This Small-Cap Will Help You Profit From the Next Big Thing
Joseph is a member of The Motley Fool Blog Network -- entries represent the personal opinion of the blogger and are not formally edited.
In a previous post, I wrote about graphene, with an emphasis on its related patents -- specifically which companies and countries held the most. Pulling a quote from that post, I would like to illustrate the bullish feeling Nokia's (NYSE: NOK) Jani Kivioja felt when describing the revolutionary substance:
"When we talk about graphene, we've reached a tipping point. We're now looking at the beginning of a graphene revolution... Before this point in time, we figured out a way to manufacture cheap iron that led to the Industrial Revolution. Then there was silicon. Now it's time for graphene."
Nokia has many reasons to be bullish on graphene, especially since they received a large sum from the $1.36 billion grant provided by the European Union that was allocated to further develop and research the material. Graphene is 300 times stronger than steel, harder than diamonds, is the thinnest and lightest material (one atom thick) ever obtained by man, is transparent, and conducts electricity better than copper.
Sounds like a tech company's dream come true? It does to Nokia, which will most likely apply the technology to a range of different things relating to its handset and telecommunications businesses.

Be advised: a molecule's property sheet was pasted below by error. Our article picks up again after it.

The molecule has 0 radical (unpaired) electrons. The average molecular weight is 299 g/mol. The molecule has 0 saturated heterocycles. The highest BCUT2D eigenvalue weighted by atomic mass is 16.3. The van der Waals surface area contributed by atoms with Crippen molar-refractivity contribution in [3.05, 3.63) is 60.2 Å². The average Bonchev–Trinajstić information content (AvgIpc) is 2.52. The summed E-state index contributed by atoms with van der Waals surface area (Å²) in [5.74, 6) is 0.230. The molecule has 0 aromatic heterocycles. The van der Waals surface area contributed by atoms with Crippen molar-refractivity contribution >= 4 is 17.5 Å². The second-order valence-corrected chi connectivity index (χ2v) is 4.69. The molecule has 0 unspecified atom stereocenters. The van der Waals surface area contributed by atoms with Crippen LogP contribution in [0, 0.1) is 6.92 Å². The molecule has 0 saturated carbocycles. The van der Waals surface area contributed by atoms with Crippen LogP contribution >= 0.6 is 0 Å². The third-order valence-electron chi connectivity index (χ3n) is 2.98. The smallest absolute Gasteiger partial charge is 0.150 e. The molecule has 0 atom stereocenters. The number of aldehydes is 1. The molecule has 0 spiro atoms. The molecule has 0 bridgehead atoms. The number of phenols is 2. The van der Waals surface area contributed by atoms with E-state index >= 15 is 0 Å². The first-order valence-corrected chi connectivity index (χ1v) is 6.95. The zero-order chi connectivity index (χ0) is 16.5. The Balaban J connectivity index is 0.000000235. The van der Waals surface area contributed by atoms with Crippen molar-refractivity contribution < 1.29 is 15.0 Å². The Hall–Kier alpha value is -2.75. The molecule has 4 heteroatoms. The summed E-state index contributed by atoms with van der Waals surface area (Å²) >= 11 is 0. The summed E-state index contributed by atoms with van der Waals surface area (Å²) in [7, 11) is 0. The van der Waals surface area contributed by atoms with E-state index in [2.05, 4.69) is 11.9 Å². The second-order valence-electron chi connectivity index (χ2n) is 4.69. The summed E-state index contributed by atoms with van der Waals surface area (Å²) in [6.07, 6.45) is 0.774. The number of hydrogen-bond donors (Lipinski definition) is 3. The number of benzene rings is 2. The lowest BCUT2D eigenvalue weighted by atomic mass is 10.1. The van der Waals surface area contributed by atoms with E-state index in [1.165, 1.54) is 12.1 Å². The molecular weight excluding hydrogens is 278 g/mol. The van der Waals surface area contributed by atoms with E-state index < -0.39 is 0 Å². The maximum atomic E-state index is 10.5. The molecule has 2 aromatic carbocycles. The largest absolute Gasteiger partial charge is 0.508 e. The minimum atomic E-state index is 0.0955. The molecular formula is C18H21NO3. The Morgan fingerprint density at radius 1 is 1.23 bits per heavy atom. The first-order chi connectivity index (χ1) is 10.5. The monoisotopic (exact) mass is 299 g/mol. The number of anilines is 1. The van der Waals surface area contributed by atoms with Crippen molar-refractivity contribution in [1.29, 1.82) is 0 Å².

And they are not alone...
International Business Machines (NYSE: IBM) seems to be pushing the innovation level higher with graphene already. The company recently patented "a one atom-thick graphene transistor that works 1,000 times faster than silicon". That sounds like a major game-changer if I've ever heard one. Imagine how explosive innovation and growth in technology will be if this graphene technology works out for "Big Blue." Silicon might become obsolete. Regarding commercial enterprises, IBM is in second place in the patent race.
Samsung (NASDAQOTH: SSNLF) is in first place for patents, and is looking to invest in graphene even further. The company is now funding research to develop a "graphene-based antennae for intra-chip communication in the terahertz band." The company is handing out a $120,000 grant to help develop coding and "modulation schemes necessary for wireless, internal communication at hundreds of gigabytes per second among the thousands of sub-processors of a multi-core chip." These speeds that are impossible today may be made possible with the help of graphene.
IBM and Samsung are leading in the race for patents and are already looking for ways to utilize the impressive substance.
Not just for chips, either...
Graphene also has implications for other industries and applications as well. What about batteries? Super capacitors made with graphene apparently have the potential to make the batteries of today look Stone-Aged. UCLA researchers have found a way to create a super capacitor composed of the carbon-based material that can be charged quicker and holds more electricity than the traditional battery-- while also being biodegradable and even compostable.